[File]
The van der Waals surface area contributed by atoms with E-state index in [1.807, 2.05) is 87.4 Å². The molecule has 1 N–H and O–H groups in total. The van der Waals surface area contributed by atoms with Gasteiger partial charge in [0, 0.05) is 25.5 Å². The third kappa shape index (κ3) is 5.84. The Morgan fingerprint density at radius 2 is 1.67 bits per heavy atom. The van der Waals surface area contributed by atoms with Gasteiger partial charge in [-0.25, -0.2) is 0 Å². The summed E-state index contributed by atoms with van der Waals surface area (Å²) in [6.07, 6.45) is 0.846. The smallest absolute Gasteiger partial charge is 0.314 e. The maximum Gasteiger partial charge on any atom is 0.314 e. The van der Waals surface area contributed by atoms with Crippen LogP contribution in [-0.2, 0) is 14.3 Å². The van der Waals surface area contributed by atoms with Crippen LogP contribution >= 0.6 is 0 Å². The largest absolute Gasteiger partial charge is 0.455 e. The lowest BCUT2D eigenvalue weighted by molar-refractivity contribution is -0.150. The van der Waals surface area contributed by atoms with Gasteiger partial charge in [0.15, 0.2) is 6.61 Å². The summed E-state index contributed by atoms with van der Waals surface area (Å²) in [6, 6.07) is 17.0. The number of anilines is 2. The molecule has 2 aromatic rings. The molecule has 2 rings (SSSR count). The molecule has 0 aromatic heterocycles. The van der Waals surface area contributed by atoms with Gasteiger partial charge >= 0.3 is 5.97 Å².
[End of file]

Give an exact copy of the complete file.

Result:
The van der Waals surface area contributed by atoms with E-state index in [1.807, 2.05) is 87.4 Å². The molecule has 1 N–H and O–H groups in total. The van der Waals surface area contributed by atoms with Gasteiger partial charge in [0, 0.05) is 25.5 Å². The third kappa shape index (κ3) is 5.84. The Morgan fingerprint density at radius 2 is 1.67 bits per heavy atom. The van der Waals surface area contributed by atoms with Gasteiger partial charge in [-0.25, -0.2) is 0 Å². The summed E-state index contributed by atoms with van der Waals surface area (Å²) in [6.07, 6.45) is 0.846. The smallest absolute Gasteiger partial charge is 0.314 e. The maximum Gasteiger partial charge on any atom is 0.314 e. The van der Waals surface area contributed by atoms with Crippen LogP contribution in [-0.2, 0) is 14.3 Å². The van der Waals surface area contributed by atoms with Crippen LogP contribution >= 0.6 is 0 Å². The largest absolute Gasteiger partial charge is 0.455 e. The lowest BCUT2D eigenvalue weighted by molar-refractivity contribution is -0.150. The van der Waals surface area contributed by atoms with Gasteiger partial charge in [0.15, 0.2) is 6.61 Å². The summed E-state index contributed by atoms with van der Waals surface area (Å²) in [6, 6.07) is 17.0. The number of anilines is 2. The molecule has 2 aromatic rings. The molecule has 2 rings (SSSR count). The molecule has 0 aromatic heterocycles. The van der Waals surface area contributed by atoms with Gasteiger partial charge >= 0.3 is 5.97 Å².